David Lewin, a professor at the UCLA Anderson School of Management, and Thomas Kochan, a professor at the Massachussetts Institute of Technology's Sloan School of Management, have released new research comparing compensation for public-sector and private-sector employees.
Their paper, "Getting It Right: Empirical Evidence and Policy Implications From Research on Public-Sector Unionism and Collective Bargaining," proposes "grand bargains" to address state budget problems, provide better services to the general public and treat employees fairly. It includes research contributions from various professors at the Employment Policy Research Network.
"Our research says unequivocally that public-sector workers accept a lower total wage and benefits package than their private-sector counterparts," said Lewin, an authority on public-sector collective bargaining and author of a classic paper on New York City municipal labor negotiations.
The trade-off, the researchers say, is that public-sector jobs are more secure, and health and pension benefits are generally greater than in the private sector.
Rutgers University professor Jeffrey Keefe's research shows that, nationally, public-sector employee pay is 11.5 percent lower than pay for comparably educated private-sector employees. When health and pension benefits are included, public-sector employees still earn 3.7 percent less than those in the private sector. (See: http://bit.ly/f2O1cb.)
University of Illinois professor Craig Olson found that between 1995 and 2009, private-sector employees in Wisconsin saw their pay rise by an average of 10 percent (not including fringe benefits, but accounting for inflation). During the same period, pay for Wisconsin public school teachers declined by an average of 10 percent. (See: http://bit.ly/eu005g.)
Public-sector union–management relations have changed significantly, according to Joel Cutcher-Gershenfeld, dean of the School of Labor and Employment Relations at the University of Illinois, Urbana–Champaign.
"Dispute-resolution procedures, such as fact-finding, mediation and arbitration, have proven themselves as alternatives to strikes and served as a foundation for the alternative dispute-resolution movement in society," he said.
He goes on to say that given states' budget problems, negotiations present opportunities for public employers and employees to work together in ways that provide better, more efficient service to the public while also recognizing and respecting employee rights.
Two major issues facing state and local governments are rising health care and pension costs. These issues need to be addressed state by state on a coalition bargaining, problem-solving basis, Cutcher-Gershenfeld said. When approached by management and labor as a mutually beneficial process, new-style collective bargaining provides an ideal venue for tackling these issues.
Kochan said he and the other researchers envision a three-step, state-by-state process to come to terms with budget deficits while still respecting public-employee rights:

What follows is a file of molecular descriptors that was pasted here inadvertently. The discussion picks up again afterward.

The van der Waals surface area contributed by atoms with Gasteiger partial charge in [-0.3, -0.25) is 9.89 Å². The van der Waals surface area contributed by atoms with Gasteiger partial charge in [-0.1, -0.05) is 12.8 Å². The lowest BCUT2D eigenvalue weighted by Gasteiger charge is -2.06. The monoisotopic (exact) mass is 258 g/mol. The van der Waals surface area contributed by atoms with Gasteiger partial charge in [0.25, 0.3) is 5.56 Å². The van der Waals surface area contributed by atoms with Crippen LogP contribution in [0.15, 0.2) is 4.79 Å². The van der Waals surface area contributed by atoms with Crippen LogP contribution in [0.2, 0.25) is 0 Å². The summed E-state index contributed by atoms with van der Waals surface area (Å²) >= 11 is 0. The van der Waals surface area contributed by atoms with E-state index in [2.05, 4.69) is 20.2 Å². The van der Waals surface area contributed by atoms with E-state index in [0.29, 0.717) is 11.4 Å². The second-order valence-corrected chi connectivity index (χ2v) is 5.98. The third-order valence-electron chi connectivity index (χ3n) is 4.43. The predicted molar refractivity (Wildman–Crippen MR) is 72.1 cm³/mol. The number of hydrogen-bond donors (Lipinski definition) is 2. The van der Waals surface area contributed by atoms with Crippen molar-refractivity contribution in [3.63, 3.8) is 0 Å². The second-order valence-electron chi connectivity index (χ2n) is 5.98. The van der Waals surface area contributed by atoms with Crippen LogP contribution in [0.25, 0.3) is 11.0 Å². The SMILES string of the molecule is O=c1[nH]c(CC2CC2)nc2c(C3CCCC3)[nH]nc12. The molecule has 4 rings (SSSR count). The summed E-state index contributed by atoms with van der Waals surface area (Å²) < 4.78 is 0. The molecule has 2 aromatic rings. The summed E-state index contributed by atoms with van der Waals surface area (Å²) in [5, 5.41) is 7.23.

- Perform an evidence-based analysis of wages, benefit costs and funding arrangements for state employees.
- Use the findings for state public-sector summit meetings to clarify and define the issues and problems that need immediate attention, and use problem-solving tools such as interest-based negotiations and mediation–arbitration to agree on statewide "grand bargains" that address the most critical budget problems and are fair to both taxpayers and employees.
- Charge a broadly representative group to carry out evidence-based analysis to modernize public-sector collective-bargaining practices.
"We need nothing less than a transformation of labor-management relationships in the public sector," Kochan said. "Public employees want to do a good job and provide service at a high level, and they deserve to have good jobs and effective work systems."
According to Lewin, "citizens have a right to expect accountability and high performance from public employees and those who manage them."
The paper is posted on the Employment Policy Research Network website. The EPRN was formed in 2010 under the auspices of the Labor and Employment Relations Association (LERA), with grants from the Rockefeller and Russell Sage foundations. The EPRN presently has 120 affiliated researchers in economics, law, sociology, psychology and labor–management relations. Founded in 1947, the LERA is a national not-for-profit, nonpartisan organization whose members are drawn from the ranks of academia, management, labor and "neutrals."
Celebrating 75 years of "business beyond usual," the UCLA Anderson School of Management is regarded among the leading business schools in the world. UCLA Anderson faculty members are globally renowned for their teaching excellence and research in advancing management thinking. Each year, UCLA Anderson provides a distinctive approach to management education to more than 1,800 students enrolled in its M.B.A., fully-employed M.B.A., executive M.B.A., UCLA–NUS Global Executive M.B.A., master of financial engineering, doctoral and executive education programs. Combining highly selective admissions, varied and innovative learning programs, and a worldwide network of 37,000 alumni, UCLA Anderson develops and prepares global leaders.
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Story by Neha Kumar